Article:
This is a season of change, of transformation, and yes, of gratitude. What are you doing with that? Me, personally? I’m sitting here with my coffee and my thoughts, and a smile. πŸ™‚ (It’s enough.)

It can be as simple as this.

The Four Agreements are an old favorite of mine for new beginnings. There are other exceptional ways to seed new thinking, and provoke positive change. What will yours be? (It’s definitely time to begin again. Isn’t it always?)Β  πŸ™‚

I woke to the alarm. My coffee this morning is a tasty Americano. I am wrapped in modest comfort, and feel safe, cared-for, and content. It’s a nice start to a Wednesday.

I hadn’t been up long before I started feeling that weird nagging sensation that is my half-aware recognition that there’s something I meant to do… right. Chickens. I mean, I’d said I would send my chicken references to Her. (Damn, She really needs a better nickname here…) I was delighted to hear her say she’d like to have chickens (me too!!). It felt like a connection, as much as a shared interest.

I put aside my writing to fulfill this commitment, and email over the links to vendors, resources, references, catalogs, and feel warmed by participating in something we share. I remember her asking about pets… I find myself not recalling why, at first, then – her dogs. Of course. πŸ™‚ Chickens – any livestock, really – are pets enough for me. I like creatures. The small wild lizards everywhere there delight me. The inquisitive jays and wily crows make me smile. Her dogs are fun and friendly. What else could I want? Chickens. LOL It’s a small thing to share an interest with another human being. We are so many, and so many of us share interests. It feels good to connect with another person. Get their views. Hear their thoughts. Share my own. Practice listening more than talking, while I’m at it. lol (Still so human.)

I hit send. Finish my coffee. Contemplate the brief remainder of the work week. It was rainy yesterday. There is rain in the forecast for the rest of the week. I’m okay with that. My arthritis is less okay with it. I think about the climate “down there”… “at home”? (Can I say that? I want to. It is a vision of one possible future that I do find very enticing.) My arthritis didn’t bother me pain-wise the entire weekend I was down visiting my Traveling Partner and Her. (Fuck. I need a better name for Her. Something playful and fond.) I still dealt with the stiffness, some, but it wasn’t so bad. The weekend here is likely to be rainy. I’m likely to be in pain. Still… there is much to do and to enjoy.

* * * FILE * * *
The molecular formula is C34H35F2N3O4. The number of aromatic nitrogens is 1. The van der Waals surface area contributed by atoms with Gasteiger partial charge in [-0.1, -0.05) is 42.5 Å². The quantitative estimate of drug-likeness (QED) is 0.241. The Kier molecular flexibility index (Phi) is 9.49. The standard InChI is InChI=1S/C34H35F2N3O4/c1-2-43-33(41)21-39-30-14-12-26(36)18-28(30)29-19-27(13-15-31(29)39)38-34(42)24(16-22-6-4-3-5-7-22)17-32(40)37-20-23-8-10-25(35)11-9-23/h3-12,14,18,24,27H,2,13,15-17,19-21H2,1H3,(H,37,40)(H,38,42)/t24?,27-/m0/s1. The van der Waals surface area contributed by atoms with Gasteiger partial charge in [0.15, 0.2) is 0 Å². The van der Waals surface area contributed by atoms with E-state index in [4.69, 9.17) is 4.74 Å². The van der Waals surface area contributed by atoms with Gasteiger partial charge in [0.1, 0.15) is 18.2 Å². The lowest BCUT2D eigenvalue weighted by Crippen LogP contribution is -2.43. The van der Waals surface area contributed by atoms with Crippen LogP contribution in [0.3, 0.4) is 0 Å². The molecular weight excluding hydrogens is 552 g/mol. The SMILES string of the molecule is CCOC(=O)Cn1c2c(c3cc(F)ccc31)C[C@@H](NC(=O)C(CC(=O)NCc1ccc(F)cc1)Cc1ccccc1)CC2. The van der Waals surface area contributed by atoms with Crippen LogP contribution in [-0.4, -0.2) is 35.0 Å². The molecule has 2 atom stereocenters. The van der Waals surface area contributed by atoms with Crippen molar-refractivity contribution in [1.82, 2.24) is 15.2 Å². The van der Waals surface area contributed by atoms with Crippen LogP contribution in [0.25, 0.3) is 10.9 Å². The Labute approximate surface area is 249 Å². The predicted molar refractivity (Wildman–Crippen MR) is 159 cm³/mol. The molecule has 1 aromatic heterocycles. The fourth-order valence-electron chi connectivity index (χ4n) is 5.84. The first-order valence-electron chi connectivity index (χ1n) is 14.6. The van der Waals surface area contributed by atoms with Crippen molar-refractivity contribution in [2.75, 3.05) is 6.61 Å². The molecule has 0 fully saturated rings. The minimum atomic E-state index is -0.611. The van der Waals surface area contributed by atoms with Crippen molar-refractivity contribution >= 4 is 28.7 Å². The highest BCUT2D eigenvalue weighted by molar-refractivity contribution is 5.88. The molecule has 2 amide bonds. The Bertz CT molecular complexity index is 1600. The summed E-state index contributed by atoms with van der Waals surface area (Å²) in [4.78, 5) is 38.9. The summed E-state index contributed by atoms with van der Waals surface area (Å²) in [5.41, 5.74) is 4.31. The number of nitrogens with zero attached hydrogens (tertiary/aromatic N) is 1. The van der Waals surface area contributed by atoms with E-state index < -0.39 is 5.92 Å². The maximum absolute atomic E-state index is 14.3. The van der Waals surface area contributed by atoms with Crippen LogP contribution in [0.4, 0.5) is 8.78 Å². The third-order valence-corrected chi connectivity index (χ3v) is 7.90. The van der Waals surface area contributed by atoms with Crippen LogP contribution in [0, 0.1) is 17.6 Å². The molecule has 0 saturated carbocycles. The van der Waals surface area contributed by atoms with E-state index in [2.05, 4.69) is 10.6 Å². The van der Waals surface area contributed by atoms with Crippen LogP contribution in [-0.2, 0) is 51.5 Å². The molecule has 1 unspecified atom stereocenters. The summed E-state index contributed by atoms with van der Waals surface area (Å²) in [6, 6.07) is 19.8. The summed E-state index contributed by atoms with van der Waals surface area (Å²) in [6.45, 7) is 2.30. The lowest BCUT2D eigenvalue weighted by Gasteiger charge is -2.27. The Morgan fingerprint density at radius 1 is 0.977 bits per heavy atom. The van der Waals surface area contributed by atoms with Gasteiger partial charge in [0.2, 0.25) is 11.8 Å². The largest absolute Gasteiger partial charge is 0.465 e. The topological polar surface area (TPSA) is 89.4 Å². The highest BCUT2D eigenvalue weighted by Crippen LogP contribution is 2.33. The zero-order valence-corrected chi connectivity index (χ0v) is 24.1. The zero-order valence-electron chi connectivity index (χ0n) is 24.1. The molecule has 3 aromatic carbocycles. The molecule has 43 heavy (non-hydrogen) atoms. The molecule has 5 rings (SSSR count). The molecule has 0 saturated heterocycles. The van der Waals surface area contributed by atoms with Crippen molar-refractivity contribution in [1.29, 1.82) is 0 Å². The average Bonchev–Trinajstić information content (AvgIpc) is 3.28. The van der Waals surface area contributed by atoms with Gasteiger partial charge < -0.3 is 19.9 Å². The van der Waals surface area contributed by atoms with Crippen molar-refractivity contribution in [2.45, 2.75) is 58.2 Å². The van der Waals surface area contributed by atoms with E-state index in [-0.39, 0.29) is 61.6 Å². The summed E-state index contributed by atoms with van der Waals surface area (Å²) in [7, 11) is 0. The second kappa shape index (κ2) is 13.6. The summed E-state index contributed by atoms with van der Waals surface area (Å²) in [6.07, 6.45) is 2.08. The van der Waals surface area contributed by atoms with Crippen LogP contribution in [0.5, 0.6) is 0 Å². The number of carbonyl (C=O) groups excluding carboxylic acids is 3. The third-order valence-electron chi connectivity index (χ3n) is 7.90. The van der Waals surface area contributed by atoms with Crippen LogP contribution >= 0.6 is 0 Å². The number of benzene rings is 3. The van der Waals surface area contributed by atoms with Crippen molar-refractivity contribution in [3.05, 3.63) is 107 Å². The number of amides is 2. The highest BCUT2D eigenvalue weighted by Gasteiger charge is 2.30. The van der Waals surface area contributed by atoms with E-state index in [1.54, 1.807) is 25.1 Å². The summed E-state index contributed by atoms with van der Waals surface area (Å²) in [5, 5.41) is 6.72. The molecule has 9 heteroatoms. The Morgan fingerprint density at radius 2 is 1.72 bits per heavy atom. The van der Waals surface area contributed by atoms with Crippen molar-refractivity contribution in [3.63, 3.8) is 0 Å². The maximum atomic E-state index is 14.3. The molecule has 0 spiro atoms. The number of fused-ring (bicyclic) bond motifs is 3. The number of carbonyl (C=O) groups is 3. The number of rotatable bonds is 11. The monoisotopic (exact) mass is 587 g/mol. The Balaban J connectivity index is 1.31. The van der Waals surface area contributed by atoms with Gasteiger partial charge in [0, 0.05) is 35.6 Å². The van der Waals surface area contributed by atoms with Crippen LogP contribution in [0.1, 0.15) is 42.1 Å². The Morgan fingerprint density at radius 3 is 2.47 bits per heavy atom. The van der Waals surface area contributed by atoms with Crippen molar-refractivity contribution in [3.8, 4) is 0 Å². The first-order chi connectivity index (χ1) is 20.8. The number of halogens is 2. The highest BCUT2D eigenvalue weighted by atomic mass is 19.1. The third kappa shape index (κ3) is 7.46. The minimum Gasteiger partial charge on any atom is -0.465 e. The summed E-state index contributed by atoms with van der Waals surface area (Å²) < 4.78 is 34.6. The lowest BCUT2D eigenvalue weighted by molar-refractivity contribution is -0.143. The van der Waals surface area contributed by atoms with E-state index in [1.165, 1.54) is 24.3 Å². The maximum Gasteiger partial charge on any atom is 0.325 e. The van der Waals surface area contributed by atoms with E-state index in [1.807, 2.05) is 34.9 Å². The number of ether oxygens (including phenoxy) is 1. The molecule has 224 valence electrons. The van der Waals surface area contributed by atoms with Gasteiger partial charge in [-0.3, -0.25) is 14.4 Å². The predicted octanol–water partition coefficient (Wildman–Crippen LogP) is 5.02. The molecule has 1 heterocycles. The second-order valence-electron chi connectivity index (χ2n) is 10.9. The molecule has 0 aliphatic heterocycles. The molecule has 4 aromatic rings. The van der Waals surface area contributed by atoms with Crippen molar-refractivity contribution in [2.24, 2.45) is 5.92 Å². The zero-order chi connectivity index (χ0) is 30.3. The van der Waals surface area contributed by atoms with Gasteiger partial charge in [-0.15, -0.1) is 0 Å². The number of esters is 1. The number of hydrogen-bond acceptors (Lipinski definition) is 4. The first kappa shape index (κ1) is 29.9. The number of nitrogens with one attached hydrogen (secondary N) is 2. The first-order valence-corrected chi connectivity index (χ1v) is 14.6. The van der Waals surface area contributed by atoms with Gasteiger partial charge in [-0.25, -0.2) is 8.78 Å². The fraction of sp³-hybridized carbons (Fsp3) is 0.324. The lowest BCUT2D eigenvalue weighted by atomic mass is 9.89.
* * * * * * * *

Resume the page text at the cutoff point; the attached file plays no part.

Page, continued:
It’s a good time to winterize the deck and the potted garden.

It’s a good time to give the place a thorough cleaning in preparation for the holidays to come.

It’s a good time to light the pilot light on the gas fireplace for the cool autumn nights and cold winter days ahead.

It’s a good time for a last visit to the Farmer’s Market – maybe the big one downtown?

It’s a good time for long autumn hikes through colorful fall forest along unexplored trails.

There’s nothing fancy on my calendar this week; this one’s for me. A simple enough quiet weekend at home. Laundry, dishes, vacuuming, tidying up, reading a book with my feet up by the fire, sipping coffee in the afternoon…

“WhatΒ  are you doing this weekend?”

Everything. This precious mortal lifetime won’t just live itself. πŸ˜€

 

I definitely needed that break, and some time for me, and some perspective…and I’m back.

Winter walks have a different sort of beauty.

Winter walks have a different sort of beauty.

I took time to contemplate several things, engaged, aware, non-judgmental. Had a couple of moments of general irritation. One or two crying jags. Saw a physician. Enjoyed the company of my traveling partner. Spent some time en famille. Reflected. Meditated. Painted my nails. Slowed things down in general, actually – and I really needed that. My sleep has been somewhat improved, as has my mood and emotional resilience. All good stuff.

I have a solo weekend ahead of me – and a lifetime. My adult lifetime, from one perspective, has barely begun – if I am fortunate, practice good self-care, and act in my best interests, generally, without harming others. I could be around another 50 years. More. That’s a lot of life ahead of me. I realized this week that I may not want to spend all that time doing some of the things I spend my time on now. I don’t know that this is a new realization – it’s still a good one to have; it presents the opportunity for change.

So…I’m back, with a question. “What do I want to be when I grow up?” I could phrase it differently. “How do I want to spend the majority of my limited mortal lifetime?” I bet you see where this is going… That pesky human ‘search for meaning’ thing. Indeed. Something to think about. Is what I do ‘important’ to the world? To anyone besides a few already very wealthy stockholders and executives? Does it impact the world in a positive way? If it does not, and I am aware it does not, what will I choose to make a change to live more in accordance with my own values – which suggest that life is meaningful, and that our choices and actions are most beneficial and enjoyable when they take us in the direction of engaged meaningful work.

The pain will likely always be there; bits and pieces are broken, other bits and pieces do more than their fair share as a result. Aging is. What will I choose to live in a meaningful way in spite of that?

Today is a good day to choose based on my own values. Today is a good day to understand that what is important to a business, a corporate, or even an individual may not be important to ‘the world’… but everything good I do, every good choice, every good action, every moment of kindness, helpfulness, and agreeable good-natured presence makes the world a bit better, without regard to its importance. Today is a good day to change the world.